What Exactly Does a Gerontologist Do?

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In a society obsessed with stopping or slowing the aging process, it can be hard to remember and appreciate that aging is a normal privilege of life. Wrinkles and gray hair, assisted living communities and grandchildren, sickness and wellness, each will play an integral role in our lives and the lives of those we love as the years continue to go by.

DegreeQuery.com is an advertising-supported site. Featured or trusted partner programs and all school search, finder, or match results are for schools that compensate us. This compensation does not influence our school rankings, resource guides, or other editorially-independent information published on this site.

What Is Gerontology?

Gerontology is a field that encompasses an enormous amount of knowledge, as it takes a detailed look at the effects of aging across the human experience. Gerontologists are men and women who appreciate the truths about aging and recognize it as a multi-dimensional process, affecting one cognitively, physically, emotionally, socially, and psychologically. There is not a part of a life that is untouched by the aging process and the subject of gerontology takes a deep dive into every aspect of change that occurs. Professionals in the field of gerontology both study the different aspects of aging and develop healthy ways to treat the changes that one will encounter as they grow older.

 How Do I Become a Gerontologist?

Initially, the paths to a career in gerontology are often similar. Many students select one of several different bachelor’s degrees: psychology, sociology, nutrition, nursing, or social work are excellent options. If you are certain that gerontology is where you want to land, some degree programs offer a degree specific to gerontology. Undergraduate degrees are often enough for entry-level jobs in care facilities or research. However, students who continue on to pursue a master’s level degree in gerontology (or an associated field like social work or healthcare administration) will find much greater career opportunities and income earning potential.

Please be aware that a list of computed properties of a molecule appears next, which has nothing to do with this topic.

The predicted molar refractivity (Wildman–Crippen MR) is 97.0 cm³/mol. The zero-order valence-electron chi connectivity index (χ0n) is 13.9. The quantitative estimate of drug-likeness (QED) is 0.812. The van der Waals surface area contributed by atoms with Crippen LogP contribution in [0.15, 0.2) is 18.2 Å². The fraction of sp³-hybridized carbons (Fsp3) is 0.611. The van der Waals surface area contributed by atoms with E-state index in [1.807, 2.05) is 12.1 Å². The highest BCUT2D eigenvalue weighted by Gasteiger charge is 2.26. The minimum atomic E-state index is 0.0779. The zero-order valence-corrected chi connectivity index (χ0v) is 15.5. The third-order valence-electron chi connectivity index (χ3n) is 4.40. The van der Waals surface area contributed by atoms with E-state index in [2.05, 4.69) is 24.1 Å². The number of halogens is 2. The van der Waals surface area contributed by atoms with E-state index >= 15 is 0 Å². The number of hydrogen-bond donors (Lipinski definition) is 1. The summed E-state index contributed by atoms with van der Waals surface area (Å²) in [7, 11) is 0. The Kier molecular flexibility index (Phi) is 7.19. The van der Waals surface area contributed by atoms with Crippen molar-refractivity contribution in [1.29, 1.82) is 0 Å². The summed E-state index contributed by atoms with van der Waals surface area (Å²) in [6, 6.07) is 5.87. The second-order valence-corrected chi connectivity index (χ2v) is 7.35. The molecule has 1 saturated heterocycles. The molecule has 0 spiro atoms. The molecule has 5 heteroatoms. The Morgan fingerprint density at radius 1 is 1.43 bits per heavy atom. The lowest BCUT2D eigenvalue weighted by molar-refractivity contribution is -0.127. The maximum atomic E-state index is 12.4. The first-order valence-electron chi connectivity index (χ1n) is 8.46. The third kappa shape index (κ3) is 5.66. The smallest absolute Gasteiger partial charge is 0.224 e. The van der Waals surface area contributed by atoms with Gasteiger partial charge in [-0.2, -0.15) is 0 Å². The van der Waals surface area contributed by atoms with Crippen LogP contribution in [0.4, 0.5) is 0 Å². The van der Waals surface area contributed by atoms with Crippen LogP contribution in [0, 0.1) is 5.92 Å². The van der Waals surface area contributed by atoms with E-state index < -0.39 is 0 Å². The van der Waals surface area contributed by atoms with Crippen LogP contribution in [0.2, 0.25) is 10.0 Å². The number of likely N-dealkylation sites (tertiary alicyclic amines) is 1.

What Does a Gerontologist Actually Do?

Gerontologists typically choose one of a few different paths: research gerontology, applied gerontology, social gerontology, or administrative gerontology.

Research Gerontology: The ultimate goal of research gerontology is to improve the quality of life for older adults. Research gerontology is often focused on a better understanding of the changes associated with aging, seeking to answer questions like “Why does one individual get more gray hair than another?” or “Are there ways to slow the progression of Alzheimer’s?” through scientific study of biological processes. Researchers may also perform multidisciplinary investigations into the effect of aging on society, in areas like economics, health, and art. Lastly, research gerontologists are also involved in applying their knowledge to society; their research is integral to changing existing programs and policies.

Applied Gerontology: Applied gerontologists work directly with elderly individuals. These careers often involve dealing specifically with the treatment of the physiological and biological processes of aging; applied gerontology work has clear overlap with geriatric work. These careers are involved with the day-to-day care of the elderly, like nursing care, physician care, occupational therapy care, or simple transportation, meal assistance or companionship. Gerontologists with a psychiatric, psychological, or social work background may be involved in counseling or therapy related to emotional or mental disorders. Those who work in applied gerontology fields will often find themselves (and their workflows) directly affected by the result of gerontology research and the decisions made by administrative gerontologists.